8 Spatial Patterns and Intensity of the Winter Surface Storm Tracks in the CESM, GFDL and GISS CMIP5 Models

Monday, 15 August 2016
Grand Terrace (Monona Terrace Community and Convention Center)
James Booth, City University of New York, City College, New York, NY; and Y. O. Kwon, R. J. Small, S. Ko, and R. Msadek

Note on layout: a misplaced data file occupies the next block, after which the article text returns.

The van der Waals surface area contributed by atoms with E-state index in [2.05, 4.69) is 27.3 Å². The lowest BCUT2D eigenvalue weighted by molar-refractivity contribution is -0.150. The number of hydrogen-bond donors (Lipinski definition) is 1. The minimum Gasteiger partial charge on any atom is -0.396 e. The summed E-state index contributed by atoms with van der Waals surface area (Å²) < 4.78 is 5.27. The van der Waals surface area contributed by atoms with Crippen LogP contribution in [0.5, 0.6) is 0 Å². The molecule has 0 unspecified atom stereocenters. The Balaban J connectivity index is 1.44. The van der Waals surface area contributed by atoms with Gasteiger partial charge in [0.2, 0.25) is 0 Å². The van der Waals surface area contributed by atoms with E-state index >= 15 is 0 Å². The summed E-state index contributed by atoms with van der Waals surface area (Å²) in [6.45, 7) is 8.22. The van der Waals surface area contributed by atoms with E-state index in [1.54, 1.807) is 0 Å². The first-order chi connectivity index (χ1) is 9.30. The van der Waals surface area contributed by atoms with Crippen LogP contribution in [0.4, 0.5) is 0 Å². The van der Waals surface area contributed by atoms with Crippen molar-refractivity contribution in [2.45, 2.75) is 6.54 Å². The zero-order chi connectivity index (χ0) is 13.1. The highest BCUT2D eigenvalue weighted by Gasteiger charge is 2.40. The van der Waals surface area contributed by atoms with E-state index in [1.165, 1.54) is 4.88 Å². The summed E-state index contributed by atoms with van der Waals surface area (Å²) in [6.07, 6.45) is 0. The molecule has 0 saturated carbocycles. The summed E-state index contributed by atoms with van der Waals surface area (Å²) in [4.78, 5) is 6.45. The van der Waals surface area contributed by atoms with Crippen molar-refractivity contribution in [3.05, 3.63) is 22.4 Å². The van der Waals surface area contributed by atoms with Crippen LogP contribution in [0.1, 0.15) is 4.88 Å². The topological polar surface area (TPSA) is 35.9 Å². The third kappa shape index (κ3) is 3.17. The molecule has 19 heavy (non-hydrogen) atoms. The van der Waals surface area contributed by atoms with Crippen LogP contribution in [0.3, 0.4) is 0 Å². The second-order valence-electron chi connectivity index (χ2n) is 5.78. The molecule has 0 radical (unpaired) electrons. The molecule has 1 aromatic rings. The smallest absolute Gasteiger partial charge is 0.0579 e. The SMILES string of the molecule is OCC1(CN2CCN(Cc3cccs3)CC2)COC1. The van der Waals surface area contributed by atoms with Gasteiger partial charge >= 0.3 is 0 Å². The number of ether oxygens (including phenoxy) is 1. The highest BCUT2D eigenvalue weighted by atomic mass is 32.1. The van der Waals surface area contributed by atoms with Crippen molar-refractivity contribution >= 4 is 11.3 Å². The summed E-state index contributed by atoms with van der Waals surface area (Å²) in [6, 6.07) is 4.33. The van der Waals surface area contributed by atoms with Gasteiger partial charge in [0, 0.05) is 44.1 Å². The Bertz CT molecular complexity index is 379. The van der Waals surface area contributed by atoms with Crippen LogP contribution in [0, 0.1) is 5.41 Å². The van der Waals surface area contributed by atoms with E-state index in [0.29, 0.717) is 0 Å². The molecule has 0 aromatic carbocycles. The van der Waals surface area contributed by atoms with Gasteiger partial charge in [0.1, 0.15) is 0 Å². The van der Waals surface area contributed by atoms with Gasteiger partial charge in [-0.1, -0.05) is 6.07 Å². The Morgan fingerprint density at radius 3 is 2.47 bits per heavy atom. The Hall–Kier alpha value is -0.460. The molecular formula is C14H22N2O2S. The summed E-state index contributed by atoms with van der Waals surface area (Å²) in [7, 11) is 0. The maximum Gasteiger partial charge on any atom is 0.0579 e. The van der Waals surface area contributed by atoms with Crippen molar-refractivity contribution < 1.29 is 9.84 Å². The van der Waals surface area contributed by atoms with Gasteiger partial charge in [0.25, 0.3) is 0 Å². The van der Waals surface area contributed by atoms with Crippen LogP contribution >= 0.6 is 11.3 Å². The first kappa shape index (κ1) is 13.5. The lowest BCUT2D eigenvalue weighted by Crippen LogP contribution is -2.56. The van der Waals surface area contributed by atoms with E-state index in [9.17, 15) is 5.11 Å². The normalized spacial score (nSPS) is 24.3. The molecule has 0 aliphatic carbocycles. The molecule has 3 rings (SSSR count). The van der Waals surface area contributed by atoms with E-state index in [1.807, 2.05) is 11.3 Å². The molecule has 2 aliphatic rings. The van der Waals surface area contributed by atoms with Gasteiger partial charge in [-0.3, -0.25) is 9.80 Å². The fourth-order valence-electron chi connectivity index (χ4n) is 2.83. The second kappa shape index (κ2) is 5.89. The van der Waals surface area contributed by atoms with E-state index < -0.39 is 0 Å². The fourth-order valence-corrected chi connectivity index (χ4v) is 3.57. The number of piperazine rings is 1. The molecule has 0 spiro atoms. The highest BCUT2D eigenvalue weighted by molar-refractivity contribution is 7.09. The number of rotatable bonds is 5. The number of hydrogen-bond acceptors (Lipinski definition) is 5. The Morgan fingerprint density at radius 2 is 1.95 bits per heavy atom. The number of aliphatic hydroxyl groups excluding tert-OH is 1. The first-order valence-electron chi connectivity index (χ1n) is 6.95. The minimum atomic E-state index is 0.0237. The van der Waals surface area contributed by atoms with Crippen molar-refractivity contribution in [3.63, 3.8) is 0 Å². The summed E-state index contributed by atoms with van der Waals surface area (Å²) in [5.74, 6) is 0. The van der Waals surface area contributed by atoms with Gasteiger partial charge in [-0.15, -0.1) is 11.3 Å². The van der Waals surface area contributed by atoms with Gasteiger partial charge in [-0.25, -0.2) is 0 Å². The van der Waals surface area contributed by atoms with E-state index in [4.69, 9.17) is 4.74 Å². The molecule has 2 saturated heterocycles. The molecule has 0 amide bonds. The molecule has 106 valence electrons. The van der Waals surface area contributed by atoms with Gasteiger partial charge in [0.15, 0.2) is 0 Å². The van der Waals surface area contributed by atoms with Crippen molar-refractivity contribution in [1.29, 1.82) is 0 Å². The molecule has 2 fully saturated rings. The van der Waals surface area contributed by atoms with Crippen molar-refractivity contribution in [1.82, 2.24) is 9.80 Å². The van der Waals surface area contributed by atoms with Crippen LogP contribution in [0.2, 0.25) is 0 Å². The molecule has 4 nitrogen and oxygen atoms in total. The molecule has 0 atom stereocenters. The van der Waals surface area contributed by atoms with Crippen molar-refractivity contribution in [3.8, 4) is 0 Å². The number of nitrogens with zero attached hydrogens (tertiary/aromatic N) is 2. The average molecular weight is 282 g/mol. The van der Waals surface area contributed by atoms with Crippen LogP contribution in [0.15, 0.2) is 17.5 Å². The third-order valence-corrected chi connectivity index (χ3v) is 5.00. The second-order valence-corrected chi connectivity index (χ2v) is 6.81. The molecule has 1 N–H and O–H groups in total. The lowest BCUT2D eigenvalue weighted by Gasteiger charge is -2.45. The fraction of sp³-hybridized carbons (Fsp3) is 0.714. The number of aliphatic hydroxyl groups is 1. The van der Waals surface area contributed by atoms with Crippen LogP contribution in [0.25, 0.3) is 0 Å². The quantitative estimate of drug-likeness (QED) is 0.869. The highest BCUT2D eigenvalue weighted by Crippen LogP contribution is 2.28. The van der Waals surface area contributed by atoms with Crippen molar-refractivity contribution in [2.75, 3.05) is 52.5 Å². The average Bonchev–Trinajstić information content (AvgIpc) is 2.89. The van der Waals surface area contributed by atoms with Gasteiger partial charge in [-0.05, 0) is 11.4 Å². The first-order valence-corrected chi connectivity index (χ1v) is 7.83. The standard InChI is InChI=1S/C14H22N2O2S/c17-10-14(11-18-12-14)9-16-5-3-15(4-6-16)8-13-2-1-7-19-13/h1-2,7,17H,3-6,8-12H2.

The western boundary currents and their extensions (WBCs) coincide with the regions of the atmospheric storm track entrance and strong air-sea interaction, making the surface winds in these regions an important feature for general circulation models to capture. Therefore, the surface storm tracks in WBCs from three CMIP5 models: NCAR CESM1-LE, NOAA GFDL-CM3, and NASA GISS-ModelE2 are examined against the ERA-Interim. GFDL-CM3 and GISS-ModelE2 reproduce storm track location and intensity with moderate skill, while CESM1-LE has too strong surface winds at almost every location. In the reanalysis, the atmospheric wave packets that propagate from upstream drive temporal variability of surface storm tracks in WBCs. This top-down control and the speed of wave propagation are both reproduced realistically by all the models. In terms of spatial patterns, the models capture the westward shift (towards the WBCs) in the maximum surface storm track locations as compared to the free-tropospheric storm tracks. This shift is likely driven by differential momentum mixing within the boundary layer over warm versus cold waters, as shown by estimated storm track location using only the free tropospheric storm track and a bulk measure of low-level vertical stability. In two out of the three models, surface storm track intensity appears to be primarily dictated by the strength of the free tropospheric storm track; in the third model parameterizations appear to affect this relationship. However, spatial biases in the surface storm tracks that occur over the regions of SST biases in the models suggest the ocean partly controls the location of the surface storm tracks.
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